https://en.wikipedia.org/wiki/Patch_%28Unix%29
diff utility - Wikipedia
https://en.wikipedia.org/wiki/Diff_utility

There is a special magic tool, named "quilt", for creating, editing, and testing patches.

Using quilt
A simpler way to create patches is using "quilt" which has better job to manage many patches, such as applying patches, refreshing patches, and reverting patched files to original state.
"quilt" is used on Debian to manage their patches.
_https://wiki.archlinux.org/index.php/Patching_packages#Using_quilt


Patch management with Quilt
_http://julio.meroh.net/2013/11/patch-management-with-quilt.html

EXAMPLES:
1. Patching deb-package jackd2 with quilt
_http://ossnext.trueinstruments.com/forum/viewtopic.php?f=3&t=5811&p=21491#p21491
2. Patching OSS4 with quilt
_http://ossnext.trueinstruments.com/forum/viewtopic.php?f=3&t=5828

Quilt Tutorial - Shakthi Kannan
_http://www.shakthimaan.com/downloads/glv/quilt-tutorial/quilt-doc.pdf
How To Survive With Many Patches or Introduction to Quilt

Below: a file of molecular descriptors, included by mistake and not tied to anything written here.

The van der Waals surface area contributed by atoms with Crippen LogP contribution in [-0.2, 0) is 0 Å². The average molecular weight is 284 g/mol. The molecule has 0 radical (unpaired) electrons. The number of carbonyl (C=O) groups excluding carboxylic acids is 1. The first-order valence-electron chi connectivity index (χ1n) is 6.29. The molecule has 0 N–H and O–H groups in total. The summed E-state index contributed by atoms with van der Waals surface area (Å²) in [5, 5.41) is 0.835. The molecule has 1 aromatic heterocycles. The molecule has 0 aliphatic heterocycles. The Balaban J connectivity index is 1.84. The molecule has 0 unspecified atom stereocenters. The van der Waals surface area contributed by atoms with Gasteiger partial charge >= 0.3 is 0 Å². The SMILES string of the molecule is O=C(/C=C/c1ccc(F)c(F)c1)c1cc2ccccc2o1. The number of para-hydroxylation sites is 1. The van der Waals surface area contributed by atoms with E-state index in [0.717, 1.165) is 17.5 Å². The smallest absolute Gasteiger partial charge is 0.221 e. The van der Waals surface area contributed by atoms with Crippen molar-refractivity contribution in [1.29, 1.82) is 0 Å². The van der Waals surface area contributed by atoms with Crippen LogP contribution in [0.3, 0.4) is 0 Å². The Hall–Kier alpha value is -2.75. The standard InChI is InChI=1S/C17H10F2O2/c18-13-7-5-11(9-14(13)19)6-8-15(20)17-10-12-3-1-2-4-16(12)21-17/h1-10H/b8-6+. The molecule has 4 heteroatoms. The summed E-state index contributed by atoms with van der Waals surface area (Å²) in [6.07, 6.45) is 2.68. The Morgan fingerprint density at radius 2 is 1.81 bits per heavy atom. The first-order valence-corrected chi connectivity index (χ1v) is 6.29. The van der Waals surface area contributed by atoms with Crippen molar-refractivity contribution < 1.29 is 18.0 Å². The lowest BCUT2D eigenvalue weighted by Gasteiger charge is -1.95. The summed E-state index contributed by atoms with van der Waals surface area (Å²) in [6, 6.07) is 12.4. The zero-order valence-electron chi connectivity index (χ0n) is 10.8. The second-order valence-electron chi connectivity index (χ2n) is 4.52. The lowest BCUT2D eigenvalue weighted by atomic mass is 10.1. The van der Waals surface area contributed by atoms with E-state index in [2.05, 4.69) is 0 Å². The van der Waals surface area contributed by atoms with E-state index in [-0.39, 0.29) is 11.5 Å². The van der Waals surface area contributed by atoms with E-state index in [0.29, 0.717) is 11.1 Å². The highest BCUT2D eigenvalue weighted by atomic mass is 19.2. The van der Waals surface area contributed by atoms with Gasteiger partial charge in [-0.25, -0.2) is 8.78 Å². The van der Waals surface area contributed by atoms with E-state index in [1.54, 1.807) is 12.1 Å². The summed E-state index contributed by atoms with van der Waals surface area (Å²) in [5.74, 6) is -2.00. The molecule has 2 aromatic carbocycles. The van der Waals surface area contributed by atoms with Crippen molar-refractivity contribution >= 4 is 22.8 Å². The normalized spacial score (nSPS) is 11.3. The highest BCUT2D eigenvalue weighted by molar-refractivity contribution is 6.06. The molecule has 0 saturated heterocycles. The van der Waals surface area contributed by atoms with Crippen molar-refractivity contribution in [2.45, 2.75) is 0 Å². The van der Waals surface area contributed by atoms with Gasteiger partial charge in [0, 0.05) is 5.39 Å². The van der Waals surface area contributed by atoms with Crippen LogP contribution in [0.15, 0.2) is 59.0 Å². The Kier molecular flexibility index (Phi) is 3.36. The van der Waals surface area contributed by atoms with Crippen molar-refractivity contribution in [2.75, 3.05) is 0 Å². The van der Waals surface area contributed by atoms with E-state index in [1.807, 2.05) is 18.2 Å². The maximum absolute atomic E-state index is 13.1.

_https://stuff.mit.edu/afs/athena/system/i386_deb50/os/usr/share/doc/quilt/quilt.html
Using Quilt - Debian Wiki
_https://wiki.debian.org/UsingQuilt
How to create patches using quilt
_http://michal.hrusecky.net/2011/10/how-to-create-patches-using-quilt/
quilt (1) - Linux Man Pages
_https://www.systutorials.com/docs/linux/man/1-quilt/

Quilt has been incorporated into dpkg, Debian's package manager and is one of the standard source formats supported from the Debian "squeeze" release onwards. This source format is identified as "3.0 (quilt)" by dpkg.
_https://en.wikipedia.org/wiki/Quilt_%28software%29


Guilt allows one to use quilt functionality on top of a Git repository. Changes are maintained as patches which are committed into Git. Commits can be removed or reordered, and the underlying patch can be refreshed based on changes made in the working directory. The patch directory can also be placed under revision control, so you can have a separate history of changes made to your patches.
_https://linux.die.net/man/7/guilt